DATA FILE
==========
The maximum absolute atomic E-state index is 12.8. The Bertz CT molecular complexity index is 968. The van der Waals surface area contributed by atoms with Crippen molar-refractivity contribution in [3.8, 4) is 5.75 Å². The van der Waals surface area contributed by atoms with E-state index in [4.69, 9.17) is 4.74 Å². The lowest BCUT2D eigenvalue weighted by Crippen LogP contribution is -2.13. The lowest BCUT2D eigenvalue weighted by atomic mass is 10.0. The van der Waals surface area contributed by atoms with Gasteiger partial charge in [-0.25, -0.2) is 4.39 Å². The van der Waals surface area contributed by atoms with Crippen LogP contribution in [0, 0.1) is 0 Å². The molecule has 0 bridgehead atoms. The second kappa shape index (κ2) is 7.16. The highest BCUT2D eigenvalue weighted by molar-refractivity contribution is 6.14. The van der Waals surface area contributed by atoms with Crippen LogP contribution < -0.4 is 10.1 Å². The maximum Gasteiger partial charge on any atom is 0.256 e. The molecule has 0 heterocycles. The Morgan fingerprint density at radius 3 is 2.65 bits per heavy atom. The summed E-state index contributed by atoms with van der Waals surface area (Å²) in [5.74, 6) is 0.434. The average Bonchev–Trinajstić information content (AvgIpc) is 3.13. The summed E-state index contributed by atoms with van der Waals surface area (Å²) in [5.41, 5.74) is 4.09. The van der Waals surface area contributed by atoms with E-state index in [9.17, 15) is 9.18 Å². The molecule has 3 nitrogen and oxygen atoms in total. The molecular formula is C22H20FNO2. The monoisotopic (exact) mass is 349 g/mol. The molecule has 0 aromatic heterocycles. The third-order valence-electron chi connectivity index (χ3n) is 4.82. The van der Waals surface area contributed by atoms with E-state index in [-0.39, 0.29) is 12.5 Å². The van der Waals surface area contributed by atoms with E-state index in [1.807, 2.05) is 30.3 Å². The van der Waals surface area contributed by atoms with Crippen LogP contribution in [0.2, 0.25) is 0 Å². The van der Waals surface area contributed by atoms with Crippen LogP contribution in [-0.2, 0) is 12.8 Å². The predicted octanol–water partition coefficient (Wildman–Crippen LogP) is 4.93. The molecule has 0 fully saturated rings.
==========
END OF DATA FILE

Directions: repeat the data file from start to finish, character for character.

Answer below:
The maximum absolute atomic E-state index is 12.8. The Bertz CT molecular complexity index is 968. The van der Waals surface area contributed by atoms with Crippen molar-refractivity contribution in [3.8, 4) is 5.75 Å². The van der Waals surface area contributed by atoms with E-state index in [4.69, 9.17) is 4.74 Å². The lowest BCUT2D eigenvalue weighted by Crippen LogP contribution is -2.13. The lowest BCUT2D eigenvalue weighted by atomic mass is 10.0. The van der Waals surface area contributed by atoms with Gasteiger partial charge in [-0.25, -0.2) is 4.39 Å². The van der Waals surface area contributed by atoms with Crippen LogP contribution in [0, 0.1) is 0 Å². The molecule has 0 bridgehead atoms. The second kappa shape index (κ2) is 7.16. The highest BCUT2D eigenvalue weighted by molar-refractivity contribution is 6.14. The van der Waals surface area contributed by atoms with Crippen LogP contribution < -0.4 is 10.1 Å². The maximum Gasteiger partial charge on any atom is 0.256 e. The molecule has 0 heterocycles. The Morgan fingerprint density at radius 3 is 2.65 bits per heavy atom. The summed E-state index contributed by atoms with van der Waals surface area (Å²) in [5.74, 6) is 0.434. The average Bonchev–Trinajstić information content (AvgIpc) is 3.13. The summed E-state index contributed by atoms with van der Waals surface area (Å²) in [5.41, 5.74) is 4.09. The van der Waals surface area contributed by atoms with E-state index in [9.17, 15) is 9.18 Å². The molecule has 3 nitrogen and oxygen atoms in total. The molecular formula is C22H20FNO2. The monoisotopic (exact) mass is 349 g/mol. The molecule has 0 aromatic heterocycles. The third-order valence-electron chi connectivity index (χ3n) is 4.82. The van der Waals surface area contributed by atoms with E-state index in [-0.39, 0.29) is 12.5 Å². The van der Waals surface area contributed by atoms with E-state index in [1.807, 2.05) is 30.3 Å². The van der Waals surface area contributed by atoms with Crippen LogP contribution in [0.2, 0.25) is 0 Å². The van der Waals surface area contributed by atoms with Crippen LogP contribution in [-0.2, 0) is 12.8 Å². The predicted octanol–water partition coefficient (Wildman–Crippen LogP) is 4.93. The molecule has 0 fully saturated rings.